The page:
Re: Reflections on Trusting Trust



On Wed, 2005-Nov-30 13:36:10 +0100, Andreas Nemeth wrote:
>On Wednesday 30 November 2005 09:55, Ádám Szilveszter wrote:
>> Which practically begs the question: could we, pretty please, change the
>> defaults and stop encouraging people from downloading distfiles and
>> compiling them when using the ports tree as *root*?
>
>Second that. But I feel a little uneasy about making /usr/ports/ group
>writeable for wheel or giving it to a "normal" user on the system.

By default, /usr/ports is used to store:
- A checked-out copy of the ports tree as stored in CVS.
- INDEX-* This is hard-wired in the Makefile infrastructure
- Compilation/work directories - overridable with WRKDIRPREFIX
- distfiles - overridable with DISTDIR
- packages - overridable with PACKAGES
- portupgrade's INDEX*.db - overridable with PORTS_DBDIR

Rather than making /usr/ports writable by anyone other than root (if
you don't want to), you can create alternative locations for distfiles,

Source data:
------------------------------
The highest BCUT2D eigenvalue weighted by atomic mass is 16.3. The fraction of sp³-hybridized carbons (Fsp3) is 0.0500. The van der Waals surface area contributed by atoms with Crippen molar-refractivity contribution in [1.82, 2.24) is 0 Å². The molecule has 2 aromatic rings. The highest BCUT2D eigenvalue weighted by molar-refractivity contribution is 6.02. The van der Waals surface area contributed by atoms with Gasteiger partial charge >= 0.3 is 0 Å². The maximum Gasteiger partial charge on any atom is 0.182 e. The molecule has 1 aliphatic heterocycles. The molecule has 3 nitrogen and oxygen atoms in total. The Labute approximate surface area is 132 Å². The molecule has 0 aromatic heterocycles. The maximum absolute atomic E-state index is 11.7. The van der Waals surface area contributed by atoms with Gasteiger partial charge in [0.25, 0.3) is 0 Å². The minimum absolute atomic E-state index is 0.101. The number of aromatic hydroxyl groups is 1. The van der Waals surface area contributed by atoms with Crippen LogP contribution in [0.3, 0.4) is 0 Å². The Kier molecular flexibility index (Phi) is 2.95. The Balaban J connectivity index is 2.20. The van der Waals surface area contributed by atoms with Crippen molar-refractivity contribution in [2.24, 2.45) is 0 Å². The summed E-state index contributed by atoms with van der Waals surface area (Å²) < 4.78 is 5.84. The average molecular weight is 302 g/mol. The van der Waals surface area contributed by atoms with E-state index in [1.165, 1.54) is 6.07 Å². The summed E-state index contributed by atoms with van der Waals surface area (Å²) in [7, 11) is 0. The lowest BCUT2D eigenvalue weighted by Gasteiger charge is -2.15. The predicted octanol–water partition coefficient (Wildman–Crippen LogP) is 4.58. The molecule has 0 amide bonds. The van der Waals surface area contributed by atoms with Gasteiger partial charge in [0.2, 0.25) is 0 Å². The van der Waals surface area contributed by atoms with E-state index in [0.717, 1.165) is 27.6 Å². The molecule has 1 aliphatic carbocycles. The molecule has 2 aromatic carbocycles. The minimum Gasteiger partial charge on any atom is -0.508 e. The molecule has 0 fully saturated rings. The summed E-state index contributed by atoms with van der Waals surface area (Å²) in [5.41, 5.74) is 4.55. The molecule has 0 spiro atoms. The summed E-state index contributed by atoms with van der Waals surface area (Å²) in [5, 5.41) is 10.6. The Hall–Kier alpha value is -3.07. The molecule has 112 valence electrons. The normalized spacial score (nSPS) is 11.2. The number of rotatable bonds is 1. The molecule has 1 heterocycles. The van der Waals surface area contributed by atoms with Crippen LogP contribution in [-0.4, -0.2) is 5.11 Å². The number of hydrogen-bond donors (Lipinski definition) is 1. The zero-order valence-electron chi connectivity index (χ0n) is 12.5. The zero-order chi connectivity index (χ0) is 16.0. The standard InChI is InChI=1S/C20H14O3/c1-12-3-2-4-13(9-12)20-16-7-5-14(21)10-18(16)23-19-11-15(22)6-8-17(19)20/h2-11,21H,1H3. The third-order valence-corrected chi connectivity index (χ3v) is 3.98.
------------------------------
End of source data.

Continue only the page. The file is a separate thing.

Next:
work directories (and package directories) so a normal used can download
and compile ports.

At one stage, editors/openoffice.org-1.1 wouldn't build if WRKDIRPREFIX
was set but that has been fixed. I haven't run into any other problems
(though it might be interesting for the build cluster to verify that).

Note that the only ports-related file that can't be moved out of the
ports tree is 'INDEX'. This is annoying (I'd like to be able to RO
export /usr/ports across several FreeBSD variants) but 'make index'
only uses information within the ports tree and so isn't dangerous.

>And what about the +INSTALL and +DEINSTALL scripts, some ports want to run?

I don't think any package management system has managed to avoid needing
scripts to handle some functions. This is primarily an issue if you
are installing a package because the scripts come out of your ports tree
if you built the port. (AFAIK, no ports create these scripts on the fly).

>Those I've seen, ensure that a certain user exists. Therefore they roam
>around in /etc.

And, hence, require root privileges.

>BTW, those scripts fail (of course), if /tmp is mounted with the noexec
>option.

I think the solution to this is to set PKG_TMPDIR somewhere else.

--
Peter Jeremy
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